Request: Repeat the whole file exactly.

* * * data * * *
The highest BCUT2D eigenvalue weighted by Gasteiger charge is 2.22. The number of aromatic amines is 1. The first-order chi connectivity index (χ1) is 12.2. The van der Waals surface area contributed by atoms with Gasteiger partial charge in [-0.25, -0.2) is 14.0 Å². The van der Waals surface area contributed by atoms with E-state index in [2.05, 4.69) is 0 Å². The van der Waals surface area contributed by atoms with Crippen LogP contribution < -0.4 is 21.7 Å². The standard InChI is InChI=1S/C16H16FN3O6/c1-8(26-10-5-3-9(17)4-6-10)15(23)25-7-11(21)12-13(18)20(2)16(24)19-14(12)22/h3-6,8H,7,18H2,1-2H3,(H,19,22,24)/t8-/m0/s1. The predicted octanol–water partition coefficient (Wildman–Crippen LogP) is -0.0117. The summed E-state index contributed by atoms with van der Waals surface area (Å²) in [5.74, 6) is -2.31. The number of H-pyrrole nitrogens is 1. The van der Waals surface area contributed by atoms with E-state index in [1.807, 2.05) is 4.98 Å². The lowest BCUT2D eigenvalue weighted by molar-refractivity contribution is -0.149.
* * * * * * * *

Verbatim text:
The highest BCUT2D eigenvalue weighted by Gasteiger charge is 2.22. The number of aromatic amines is 1. The first-order chi connectivity index (χ1) is 12.2. The van der Waals surface area contributed by atoms with Gasteiger partial charge in [-0.25, -0.2) is 14.0 Å². The van der Waals surface area contributed by atoms with E-state index in [2.05, 4.69) is 0 Å². The van der Waals surface area contributed by atoms with Crippen LogP contribution < -0.4 is 21.7 Å². The standard InChI is InChI=1S/C16H16FN3O6/c1-8(26-10-5-3-9(17)4-6-10)15(23)25-7-11(21)12-13(18)20(2)16(24)19-14(12)22/h3-6,8H,7,18H2,1-2H3,(H,19,22,24)/t8-/m0/s1. The predicted octanol–water partition coefficient (Wildman–Crippen LogP) is -0.0117. The summed E-state index contributed by atoms with van der Waals surface area (Å²) in [5.74, 6) is -2.31. The number of H-pyrrole nitrogens is 1. The van der Waals surface area contributed by atoms with E-state index in [1.807, 2.05) is 4.98 Å². The lowest BCUT2D eigenvalue weighted by molar-refractivity contribution is -0.149.